CUOMO: The President of the United States says --

CAMEROTA: What do you mean, come on, Matt? He has said those things.

CUOMO: -- that everything that's reported is a lie if he doesn't like it.

CAMEROTA: Matt, he has said that.

SCHLAPP: Come on.

CUOMO: That's what I'm talking about, Matt.

SCHLAPP: Come on. I don't -- I don't buy into any of that. I don't think that's correct.

CUOMO: What did I just say that isn't true? What did I just say that he hasn't said?

SCHLAPP: All reporters should be in jail?

CUOMO: Come on, no.

He just said in the Comey book in one of the memos and the reflected literature in that book or whatever you want to call it -- that's a whole other discussion -- that maybe we should go back to putting journalists in jail. That will teach you about leaks.

He didn't say that?

SCHLAPP: Chris, do you think it's good to make fun of abortion? Did that offend you?

CUOMO: Hold on. Just hold on. Let's go one step at a time.

SCHLAPP: But I mean, you're --

Look, I'm a practicing Catholic. You know that I have my own feelings personally about what's right and what's wrong.

But I'm a journalist and you're open to everybody's views. And if a joke is good, it's good. If it's bad, it's bad.

SCHLAPP: But it wasn't so good, was it?

CUOMO: It's subjective. But hold on.

SCHLAPP: It wasn't so good.

CUOMO: Hold on. The president didn't say that putting journalists in jail may help stop the leaks? Did he say it or no?

SCHLAPP: I don't know.

CUOMO: You know he did. See, that's what I'm saying, Matt. You play with this selective curiosity, selective outrage.

SCHLAPP: No, no. Let me -- OK, so let me just answer the question. Do I think journalists should go to jail for reporting leaks?

CUOMO: Right.

SCHLAPP: No.

CUOMO: I don't care what you think.

(CROSSTALK)

SCHLAPP: Do I think people in government should go to jail if they break the law? Yes.

CAMEROTA: Yes.

SCHLAPP: If the president said that journalists should go to jail for printing leaks --

CUOMO: He did say it.

SCHLAPP: -- I would tell him I disagree with him.

CAMEROTA: OK, feel free.

SCHLAPP: We did --

(CROSSTALK)

CUOMO: You don't say that the comedian -- you disagree with the comedian. You don't say that.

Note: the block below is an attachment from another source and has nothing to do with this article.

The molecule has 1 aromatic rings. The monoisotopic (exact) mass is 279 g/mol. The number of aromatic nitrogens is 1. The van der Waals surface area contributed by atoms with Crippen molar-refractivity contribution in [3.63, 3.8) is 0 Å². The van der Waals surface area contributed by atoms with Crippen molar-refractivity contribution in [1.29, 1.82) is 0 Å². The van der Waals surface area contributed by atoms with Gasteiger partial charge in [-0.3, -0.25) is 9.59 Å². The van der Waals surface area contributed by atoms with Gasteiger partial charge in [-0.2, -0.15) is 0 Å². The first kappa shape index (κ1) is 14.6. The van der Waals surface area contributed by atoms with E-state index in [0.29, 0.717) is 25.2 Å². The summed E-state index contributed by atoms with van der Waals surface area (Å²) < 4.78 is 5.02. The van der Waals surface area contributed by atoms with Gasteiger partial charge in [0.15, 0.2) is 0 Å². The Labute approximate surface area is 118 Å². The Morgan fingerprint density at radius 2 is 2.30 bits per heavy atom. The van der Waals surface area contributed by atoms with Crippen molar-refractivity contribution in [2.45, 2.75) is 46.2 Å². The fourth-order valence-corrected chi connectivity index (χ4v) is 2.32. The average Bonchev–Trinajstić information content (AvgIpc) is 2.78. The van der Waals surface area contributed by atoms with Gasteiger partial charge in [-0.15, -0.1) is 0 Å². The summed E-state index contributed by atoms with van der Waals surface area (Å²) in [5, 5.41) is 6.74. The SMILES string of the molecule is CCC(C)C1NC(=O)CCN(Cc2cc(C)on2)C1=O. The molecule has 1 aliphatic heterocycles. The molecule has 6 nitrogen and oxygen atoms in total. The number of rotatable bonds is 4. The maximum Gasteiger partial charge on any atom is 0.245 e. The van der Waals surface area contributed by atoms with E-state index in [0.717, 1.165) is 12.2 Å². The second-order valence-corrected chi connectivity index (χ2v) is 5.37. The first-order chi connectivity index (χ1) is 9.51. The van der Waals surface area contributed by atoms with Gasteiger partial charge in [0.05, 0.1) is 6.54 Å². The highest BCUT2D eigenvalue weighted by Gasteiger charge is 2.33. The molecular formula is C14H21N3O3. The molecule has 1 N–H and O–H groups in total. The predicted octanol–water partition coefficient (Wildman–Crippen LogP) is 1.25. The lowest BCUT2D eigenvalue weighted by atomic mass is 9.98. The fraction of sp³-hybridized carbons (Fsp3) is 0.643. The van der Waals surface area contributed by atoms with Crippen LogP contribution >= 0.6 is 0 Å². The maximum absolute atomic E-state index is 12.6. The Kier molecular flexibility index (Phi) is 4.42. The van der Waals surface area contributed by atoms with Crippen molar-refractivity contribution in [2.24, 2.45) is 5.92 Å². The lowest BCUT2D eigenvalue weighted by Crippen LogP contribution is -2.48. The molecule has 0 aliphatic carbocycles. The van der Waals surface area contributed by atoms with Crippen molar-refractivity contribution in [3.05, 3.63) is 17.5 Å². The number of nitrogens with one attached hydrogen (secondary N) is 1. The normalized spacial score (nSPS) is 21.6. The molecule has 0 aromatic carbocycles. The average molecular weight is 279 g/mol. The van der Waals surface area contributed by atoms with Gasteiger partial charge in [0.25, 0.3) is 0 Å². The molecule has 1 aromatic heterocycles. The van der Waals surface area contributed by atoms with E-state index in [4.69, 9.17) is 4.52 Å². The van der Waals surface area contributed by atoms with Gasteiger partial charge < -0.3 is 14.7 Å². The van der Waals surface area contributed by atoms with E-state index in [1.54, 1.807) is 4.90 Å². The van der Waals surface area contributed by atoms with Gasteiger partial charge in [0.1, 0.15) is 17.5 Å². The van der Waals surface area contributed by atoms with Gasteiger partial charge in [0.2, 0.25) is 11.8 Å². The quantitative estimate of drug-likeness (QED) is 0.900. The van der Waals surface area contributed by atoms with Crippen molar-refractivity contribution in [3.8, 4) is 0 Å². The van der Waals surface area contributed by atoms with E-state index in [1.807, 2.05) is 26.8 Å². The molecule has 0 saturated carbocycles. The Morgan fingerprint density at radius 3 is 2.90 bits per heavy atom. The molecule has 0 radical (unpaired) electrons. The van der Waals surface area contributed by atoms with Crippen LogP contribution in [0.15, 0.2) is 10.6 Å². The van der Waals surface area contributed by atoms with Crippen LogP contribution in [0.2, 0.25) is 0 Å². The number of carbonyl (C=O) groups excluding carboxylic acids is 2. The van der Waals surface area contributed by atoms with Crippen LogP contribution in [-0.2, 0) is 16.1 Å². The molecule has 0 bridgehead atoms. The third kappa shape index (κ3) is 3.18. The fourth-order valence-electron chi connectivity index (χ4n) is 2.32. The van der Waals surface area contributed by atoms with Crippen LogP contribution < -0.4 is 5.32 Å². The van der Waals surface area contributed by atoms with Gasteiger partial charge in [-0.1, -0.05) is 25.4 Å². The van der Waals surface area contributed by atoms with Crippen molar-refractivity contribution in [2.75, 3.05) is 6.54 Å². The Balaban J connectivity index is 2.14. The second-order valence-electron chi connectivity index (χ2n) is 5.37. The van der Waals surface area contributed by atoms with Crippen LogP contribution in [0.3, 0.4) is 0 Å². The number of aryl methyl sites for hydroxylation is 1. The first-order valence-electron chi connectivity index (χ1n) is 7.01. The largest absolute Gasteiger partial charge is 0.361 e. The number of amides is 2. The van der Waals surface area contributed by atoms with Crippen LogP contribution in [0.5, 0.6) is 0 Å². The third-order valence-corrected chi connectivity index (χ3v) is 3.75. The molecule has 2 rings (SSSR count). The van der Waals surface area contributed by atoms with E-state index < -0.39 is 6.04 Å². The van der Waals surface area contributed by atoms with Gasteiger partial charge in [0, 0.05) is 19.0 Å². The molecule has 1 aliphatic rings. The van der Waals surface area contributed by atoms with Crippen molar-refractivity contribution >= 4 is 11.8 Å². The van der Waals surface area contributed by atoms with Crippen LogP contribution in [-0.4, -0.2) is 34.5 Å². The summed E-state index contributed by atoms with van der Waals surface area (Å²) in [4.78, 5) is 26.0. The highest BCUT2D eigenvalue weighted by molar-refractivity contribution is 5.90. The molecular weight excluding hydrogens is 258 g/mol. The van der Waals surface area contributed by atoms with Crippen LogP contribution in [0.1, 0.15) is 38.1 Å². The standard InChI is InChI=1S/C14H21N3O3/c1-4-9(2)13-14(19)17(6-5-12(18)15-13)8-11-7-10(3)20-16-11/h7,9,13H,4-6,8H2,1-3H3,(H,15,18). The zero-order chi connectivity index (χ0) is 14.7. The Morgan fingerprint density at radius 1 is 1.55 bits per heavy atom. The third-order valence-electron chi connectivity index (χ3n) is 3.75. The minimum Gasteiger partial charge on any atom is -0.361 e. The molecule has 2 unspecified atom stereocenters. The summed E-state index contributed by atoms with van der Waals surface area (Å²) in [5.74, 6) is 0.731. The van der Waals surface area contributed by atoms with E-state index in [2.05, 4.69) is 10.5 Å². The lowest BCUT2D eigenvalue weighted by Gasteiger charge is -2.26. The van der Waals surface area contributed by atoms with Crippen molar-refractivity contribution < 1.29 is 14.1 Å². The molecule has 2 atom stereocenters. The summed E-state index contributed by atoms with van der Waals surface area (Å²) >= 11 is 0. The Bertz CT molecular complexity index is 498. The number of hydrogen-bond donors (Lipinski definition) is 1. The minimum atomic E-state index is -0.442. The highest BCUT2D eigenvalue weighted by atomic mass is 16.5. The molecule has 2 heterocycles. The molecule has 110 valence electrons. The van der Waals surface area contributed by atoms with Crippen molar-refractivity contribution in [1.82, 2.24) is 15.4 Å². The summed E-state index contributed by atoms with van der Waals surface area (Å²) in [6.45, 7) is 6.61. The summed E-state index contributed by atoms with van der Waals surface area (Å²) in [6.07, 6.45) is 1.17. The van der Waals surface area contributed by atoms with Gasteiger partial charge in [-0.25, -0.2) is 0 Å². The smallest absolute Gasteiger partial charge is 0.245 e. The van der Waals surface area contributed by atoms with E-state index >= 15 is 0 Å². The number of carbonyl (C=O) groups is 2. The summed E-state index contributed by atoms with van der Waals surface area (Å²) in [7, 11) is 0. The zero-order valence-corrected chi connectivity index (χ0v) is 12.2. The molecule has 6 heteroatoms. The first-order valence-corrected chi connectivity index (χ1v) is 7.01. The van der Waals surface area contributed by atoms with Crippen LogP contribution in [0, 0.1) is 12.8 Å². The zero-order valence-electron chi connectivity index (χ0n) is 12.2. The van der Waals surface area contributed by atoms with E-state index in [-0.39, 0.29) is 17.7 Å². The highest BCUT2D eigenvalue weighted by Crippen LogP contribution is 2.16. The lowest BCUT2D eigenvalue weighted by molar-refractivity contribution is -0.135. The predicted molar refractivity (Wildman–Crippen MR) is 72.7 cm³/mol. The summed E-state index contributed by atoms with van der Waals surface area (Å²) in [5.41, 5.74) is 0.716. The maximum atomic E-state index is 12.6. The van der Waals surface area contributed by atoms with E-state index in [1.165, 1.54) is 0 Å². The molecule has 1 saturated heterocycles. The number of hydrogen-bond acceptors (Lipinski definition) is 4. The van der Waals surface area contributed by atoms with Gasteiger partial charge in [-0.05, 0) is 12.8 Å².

SCHLAPP: I do. CUOMO: You say I had to walk out. It's terrible. It shows America this and it shows America that.

SCHLAPP: I didn't have to walk out.

CUOMO: But you don't feel --

SCHLAPP: I didn't have to walk out. Chris, what you do --

CUOMO: -- that about Trump and that's why the needle doesn't move. The reason the base isn't growing, Matt Schlapp, is what you're saying right now.

SCHLAPP: But, Chris, what you do --

CUOMO: The base isn't growing because you are not open to anything that you don't agree with.

SCHLAPP: Then why am I on your show? Why am I here?

CUOMO: Because you want the platform and we reward you for that. And when you come on and get to make your case.

SCHLAPP: That's a very mean thing to say. That's a very mean thing to say.

CUOMO: But it doesn't mean that we have to accept it when it doesn't line up with the facts.

SCHLAPP: If you looked at the social media after I come on your show, it's very mean-spirited. I'm sure you all get it as well.

CUOMO: Yes.

SCHLAPP: I'm not growing my platform by coming on your show. I'm coming on your show because I believe in my heart that if we can't talk to each other -- yes, I'm a conservative -- but if we can't talk to each other on these platforms our democracy is doomed.

If the White House Correspondents' Dinner can't have a fun nature with both the Republicans and Democrats, make fun of Pelosi, make fun of Trump, and show the American people you can have political disagreements yet you can come together and still laugh a little bit and have a glass of wine together, we're doomed.

If it's all Fox on one side and all CNN on the other side and nothing that brings people together --

CAMEROTA: Yes.

SCHLAPP: -- we are doomed.

If my organization, CPAC, does nothing but bring on conservatives and only talk to conservatives --

CUOMO: That is what you do. SCHLAPP: -- we are doomed.

CUOMO: That is what you do. You have people up on stage mocking --

SCHLAPP: That is not what we do. You're invited. You're invited. You're both invited.

CUOMO: -- me openly as if I'm some kind of enemy. You never came on and apologized to me. You never sent me a note.

SCHLAPP: I don't know what you're talking about.

CUOMO: You know damn well what I'm talking about.

SCHLAPP: I do not know what you're talking about.

CUOMO: But I'm not the news. I'm not what matters.

SCHLAPP: Chris, Chris --

[07:40:00] CUOMO: You are deciding what matters and what doesn't, Matt. We have you on this show as an embrace of democracy. If we censored people's opinions --

SCHLAPP: Good.

CUOMO: -- that would be different. You're allowed to be on this show whenever you want --

SCHLAPP: Good.

CUOMO: -- even though we get beat up. That's why Alisyn got (INAUDIBLE) because she didn't want to deal with it full-time.

SCHLAPP: And you're invited -- you and Alisyn are invited and I invite you every year through CNN, and you're invited again. Come to CPAC. I'll let you speak.

CUOMO: But, Matt, this is --

SCHLAPP: And I think that that's important that we do that.

CUOMO: Matt, this is what I'm saying.

SCHLAPP: Yes.

CUOMO: Alisyn conducted a very fair interview with you.

SCHLAPP: She always does.

CUOMO: She gave you points to push back for what happened --

CAMEROTA: Thank you. Thank you, both.

CUOMO: -- with the comedian.

CAMEROTA: She always does.

CUOMO: She went after a lot of people, including CNN people. She scolded the media for how we dealt with covering Trump --

CAMEROTA: The comedian.

CUOMO: -- some of us -- the comedian did. And that was all -- they're all fair points.

SCHLAPP: Nobody --

CUOMO: They were good reminders. But let me tell you --

SCHLAPP: But nobody in America --

CUOMO: -- your outrage at her does not match --

SCHLAPP: Nobody in America thinks that that was balanced treatment politically -- nobody.